A major new CAST study purports to be the ‘final word’ on whether we have to keep arguing over genetic engineering. But its recommendations need to go in the exact opposite direction.
There are plenty of hotly contested issues facing animal agriculture. But of all the polarizing debates over animal welfare, food safety or vegetarian diets, none seem to evoke more confusion among consumers than GMO labeling.
Some of the most sensible, otherwise intelligent people I know have a blind spot big enough to drive a Peterbilt through when it comes to the genetic engineering of food crops.
Activists have managed to stoke that confusion and generate genuine fear over GMOs based on three perceived problems (in ascending order):
- The fallout from repeated use of Roundup- or pother herbicide-resistant varieties of food crops, ie, “super weeds” are going to destroy farming;
- The impact of ingesting “foreign” proteins in foods made with GMO ingredients, ie, GMOs are going to kill you; and
- The rise of corporate control over the seeds essential to maintain agricultural productivity, ie, Monsanto is the new Dow Chemical.
That last bullet point is what stokes the visceral hatred toward GMOs and drives the fundraising essential to conducting the (so far failed) state referenda that would mandate labeling. What fires up activists and a heck of a lot of other folks is less about nebulous effects of genetically engineered crops on the environment, or even on one’s health, and more about fear and loathing over the potential of Big Ag to control who grows which crops and what kind of foods people will be allowed to eat.
Why rational arguments don’t work
Enter CAST, the Council for Agricultural Science and Technology, with a new position paper purporting to represent the final word on the validity on genetic engineering.
Don’t get me wrong: CAST is a highly respected, thoroughly professional group of some of the top researchers, scientists and academicians in the country. However, making the “scientific “argument to support a complex technology few people outside of the biotech community truly understand is the equivalent of pointing out that getting killed in a car crash is a lot more likely than dying in an airliner explosion — then expecting everyone to just chill out on terrorism.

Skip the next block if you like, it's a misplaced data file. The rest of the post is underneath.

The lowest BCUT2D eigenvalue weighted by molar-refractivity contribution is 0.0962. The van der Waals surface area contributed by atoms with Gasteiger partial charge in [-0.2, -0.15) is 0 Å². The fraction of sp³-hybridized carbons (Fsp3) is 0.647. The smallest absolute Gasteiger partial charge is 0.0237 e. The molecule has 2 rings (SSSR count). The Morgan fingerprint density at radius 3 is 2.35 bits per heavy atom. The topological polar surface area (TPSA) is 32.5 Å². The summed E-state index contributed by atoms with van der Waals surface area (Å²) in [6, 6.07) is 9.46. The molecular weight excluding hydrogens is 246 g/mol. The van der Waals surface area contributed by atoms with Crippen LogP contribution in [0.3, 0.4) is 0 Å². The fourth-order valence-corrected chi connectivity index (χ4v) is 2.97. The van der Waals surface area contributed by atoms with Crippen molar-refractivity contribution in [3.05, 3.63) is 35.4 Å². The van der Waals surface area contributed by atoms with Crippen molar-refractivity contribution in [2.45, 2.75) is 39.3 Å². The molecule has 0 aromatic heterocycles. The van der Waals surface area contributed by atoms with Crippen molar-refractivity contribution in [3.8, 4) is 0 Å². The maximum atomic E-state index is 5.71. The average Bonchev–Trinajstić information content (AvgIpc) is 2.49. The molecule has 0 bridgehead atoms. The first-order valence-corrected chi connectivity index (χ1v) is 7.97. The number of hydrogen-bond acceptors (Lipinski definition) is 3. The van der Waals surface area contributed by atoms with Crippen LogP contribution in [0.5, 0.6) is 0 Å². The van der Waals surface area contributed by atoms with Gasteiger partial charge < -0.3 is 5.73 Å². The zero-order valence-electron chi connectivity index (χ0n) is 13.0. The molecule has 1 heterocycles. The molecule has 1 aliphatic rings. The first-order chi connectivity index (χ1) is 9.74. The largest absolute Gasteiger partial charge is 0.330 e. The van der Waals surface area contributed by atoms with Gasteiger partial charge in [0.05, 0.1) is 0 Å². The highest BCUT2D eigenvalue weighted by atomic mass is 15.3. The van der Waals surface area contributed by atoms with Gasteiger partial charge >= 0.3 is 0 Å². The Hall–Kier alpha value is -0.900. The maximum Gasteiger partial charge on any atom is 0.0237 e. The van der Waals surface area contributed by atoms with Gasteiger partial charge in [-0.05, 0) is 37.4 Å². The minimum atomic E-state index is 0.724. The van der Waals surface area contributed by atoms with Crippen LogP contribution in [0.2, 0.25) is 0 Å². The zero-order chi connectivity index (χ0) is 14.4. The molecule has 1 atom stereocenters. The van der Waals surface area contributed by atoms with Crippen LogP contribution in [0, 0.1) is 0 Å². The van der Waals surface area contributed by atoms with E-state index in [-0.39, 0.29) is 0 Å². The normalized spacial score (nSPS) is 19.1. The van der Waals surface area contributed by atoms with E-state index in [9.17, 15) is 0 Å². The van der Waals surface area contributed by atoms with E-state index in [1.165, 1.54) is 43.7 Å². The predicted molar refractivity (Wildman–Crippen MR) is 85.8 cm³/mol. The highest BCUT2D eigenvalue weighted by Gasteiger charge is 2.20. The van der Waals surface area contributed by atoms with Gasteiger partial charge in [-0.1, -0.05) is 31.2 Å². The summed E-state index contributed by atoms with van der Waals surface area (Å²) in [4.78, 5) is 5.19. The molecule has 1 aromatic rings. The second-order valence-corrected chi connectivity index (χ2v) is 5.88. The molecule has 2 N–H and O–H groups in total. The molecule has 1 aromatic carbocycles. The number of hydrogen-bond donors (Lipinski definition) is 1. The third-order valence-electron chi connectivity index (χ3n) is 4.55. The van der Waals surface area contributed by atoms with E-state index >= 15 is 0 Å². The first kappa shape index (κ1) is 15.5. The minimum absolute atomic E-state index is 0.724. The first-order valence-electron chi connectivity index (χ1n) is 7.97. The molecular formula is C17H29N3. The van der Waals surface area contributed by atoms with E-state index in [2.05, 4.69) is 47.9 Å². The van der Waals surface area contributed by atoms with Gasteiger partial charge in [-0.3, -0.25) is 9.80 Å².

Likewise, if the esteemed CAST panelists really believe their analysis to be the final word on GMOs, they’re kidding themselves. For proof, here are the report’s key summary statements:
- There is no scientific reason to single out GE foods and feed for mandatory process-based labeling.
- Mandatory GMO labeling [would] abandon the traditional U.S. practice of providing for consumer food preferences through voluntary product differentiation and labeling.
- Market-driven voluntary labeling measures are already providing consumers with non-GE choices.
The implication of these “pronouncements” is that distinguished scientists have examined the research, reviewed the technology and concluded that the debate should now cease. The case is closed and no further arguments are needed about the validity of genetic engineering.
Of course, that’s not remotely the situation on the ground, so let’s address those bullet points in order.